EVSNebookCover09032018

“Man is least himself when he talks in his own person.

Give him a mask, and he will tell you the truth.”

– Oscar Wilde

 

East Vancouver has become gentrified and at the same time romanticized. It was neither when I was growing up on East 4th Avenue in ‘50’s and ‘60’s. Indeed, it was the neighbourhood you hoped to get out of rather than move in to.

A low-income, blue-collar neighbourhood, adults spent their evenings and weekends in the Legion while their kids were raised on the street. They left home in the morning, showed up for dinner, and were gone again until “the gun” sounded at 9 p.m. I was one of them.

During the time away adventures were undertaken, friendships were forged, and character was created. East Van Rules was not only meant as a challenge, but also a code to live by.

East Van Saturday Night – Four short stories and novella, highlight coming of age events during that era; a ten-year-old playing for the elementary school softball championship, a teenage tough strutting his stuff at the local dance, a hippie youth hitchhiking across Canada during the Summer of Love.

Watershed moments told from a perspective that explains why you can take the boy out of East Van, but you’ll never take East Van out of the boy.

Now available in E-book or Paperback at

http://www.amazon.com/-/e/B003DS6LEU

 

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East Van Saturday Night - Rod Raglin

“Man is least himself when he talks in his own person.

Give him a mask, and he will tell you the truth.”

– Oscar Wilde

 

 

East Vancouver has become gentrified and at the same time romanticized. It was neither when I was growing up on East 4th Avenue in ‘50’s and ‘60’s. Indeed, it was the neighbourhood you hoped to get out of rather than move in to.

 

A low-income, blue-collar neighbourhood, adults spent their evenings and weekends in the Legion while their kids were raised on the street. They left home in the morning, showed up for dinner, and were gone again until “the gun” sounded at 9 p.m. I was one of them.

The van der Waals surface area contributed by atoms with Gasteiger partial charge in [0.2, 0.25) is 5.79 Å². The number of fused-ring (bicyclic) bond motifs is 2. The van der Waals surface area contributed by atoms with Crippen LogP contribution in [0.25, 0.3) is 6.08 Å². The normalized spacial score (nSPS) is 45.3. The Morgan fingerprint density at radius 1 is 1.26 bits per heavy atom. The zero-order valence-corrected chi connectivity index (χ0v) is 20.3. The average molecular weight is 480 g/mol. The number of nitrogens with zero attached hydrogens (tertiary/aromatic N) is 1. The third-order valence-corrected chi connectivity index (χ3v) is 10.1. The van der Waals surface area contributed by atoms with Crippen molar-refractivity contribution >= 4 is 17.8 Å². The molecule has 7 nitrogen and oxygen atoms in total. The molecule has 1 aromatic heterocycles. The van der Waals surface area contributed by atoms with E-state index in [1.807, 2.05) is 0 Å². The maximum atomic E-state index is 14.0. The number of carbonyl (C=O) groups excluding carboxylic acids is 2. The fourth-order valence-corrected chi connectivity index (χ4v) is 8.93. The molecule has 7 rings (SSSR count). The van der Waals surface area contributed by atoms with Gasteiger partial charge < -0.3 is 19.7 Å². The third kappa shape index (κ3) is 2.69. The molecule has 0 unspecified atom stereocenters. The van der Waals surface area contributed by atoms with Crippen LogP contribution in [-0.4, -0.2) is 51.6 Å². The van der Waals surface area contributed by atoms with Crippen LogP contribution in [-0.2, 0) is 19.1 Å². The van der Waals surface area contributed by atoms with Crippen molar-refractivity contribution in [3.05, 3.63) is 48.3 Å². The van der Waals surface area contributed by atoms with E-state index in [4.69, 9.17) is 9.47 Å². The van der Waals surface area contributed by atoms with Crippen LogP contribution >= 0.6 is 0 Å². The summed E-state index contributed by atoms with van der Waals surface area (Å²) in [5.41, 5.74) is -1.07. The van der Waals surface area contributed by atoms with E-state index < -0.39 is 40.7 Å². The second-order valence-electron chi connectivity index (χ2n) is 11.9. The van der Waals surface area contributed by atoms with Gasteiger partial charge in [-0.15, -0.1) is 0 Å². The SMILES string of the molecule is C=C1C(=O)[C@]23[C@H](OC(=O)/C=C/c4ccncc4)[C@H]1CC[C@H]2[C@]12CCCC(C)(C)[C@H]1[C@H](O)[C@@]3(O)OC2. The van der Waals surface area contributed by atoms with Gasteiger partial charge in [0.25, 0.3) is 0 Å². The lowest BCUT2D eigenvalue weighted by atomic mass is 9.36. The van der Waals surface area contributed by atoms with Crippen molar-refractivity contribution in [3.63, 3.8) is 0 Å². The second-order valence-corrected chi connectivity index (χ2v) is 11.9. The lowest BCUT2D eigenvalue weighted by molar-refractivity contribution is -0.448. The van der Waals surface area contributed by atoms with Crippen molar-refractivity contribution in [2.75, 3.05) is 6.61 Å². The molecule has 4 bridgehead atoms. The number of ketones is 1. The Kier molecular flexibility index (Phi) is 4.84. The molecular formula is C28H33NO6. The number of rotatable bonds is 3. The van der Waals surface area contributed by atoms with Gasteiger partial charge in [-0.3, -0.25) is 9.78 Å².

During the time away adventures were undertaken, friendships were forged, and character was created. East Van Rules was not only meant as a challenge, but also a code to live by.

East Van Saturday Night – Four short stories and novella, highlight coming of age events during that era; a ten-year-old playing for the elementary school softball championship, a teenage tough strutting his stuff at the local dance, a hippie youth hitchhiking across Canada during the Summer of Love.

 

Watershed moments told from a perspective that explains why you can take the boy out of East Van, but you’ll never take East Van out of the boy.

 

Now available in E-book or Paperback at

 

http://www.amazon.com/-/e/B003DS6LEU

 

Original post:
rodraglin.booklikes.com/post/1791818/four-short-stories-and-a-novella-depict-coming-of-age-in-east-vancouver-during-the-50-s-and-60-s

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Three months ago, I responded to a free offer from Bublish to use their “e-book Author and Discovery Platform” for two weeks.

Bublish claims they can help you “promote your work and build your brand” with, among other things, “book bubbles,” excerpts of your work shared across social networks. These bubbles also allow you to share “the story behind the story,” similar to a director’s rough cut which Bublish claims “is a powerful way to build social proof with readers.”

I already had a Bublish experience shortly after it was launched a few years ago. I quit using the platform then because despite encouraging numbers regarding bubble views, profile views and conversions there were no sales.

When I logged in I was surprised to see previous bubbles for my novels Forest, and The Big Picture still on the site.

Since I was launching Cold-Blooded, Book 2 of the Mattie Saunders Series, that’s what I began promoting, but after a month, and still having free access to the site, I decided to repost the bubbles from The Big Picture.

Bublish provides a daily update of social metrics for the past 90 days on a member’s dashboard. I’ve just completed my current 90 day run posting almost every day and here are the results:

Bubble Views – 4891;   Profile Views – 47; Conversions  (which retailers users are visiting from your bubbles) – 161

My use of Bublish did not result in a single sale, and neither did it generate any additional activity such as page views on Smashwords or visits to my author website over the three month period.

Today’s enhanced Bublish costs $99.00 a year or $9.99 a month. For a paid subscription you receive the opportunity to upload unlimited books, an author profile, social metrics, e-pub creator, exclusive programs (deals from their corporate partners) premium resources (tutorials, videos, etc.). You can also sign up as an Emerging Author and upload one book and post unlimited book bubbles free.

With the exception of posting unlimited books on Bublish, you can get everything else Bublish offers from other sites free.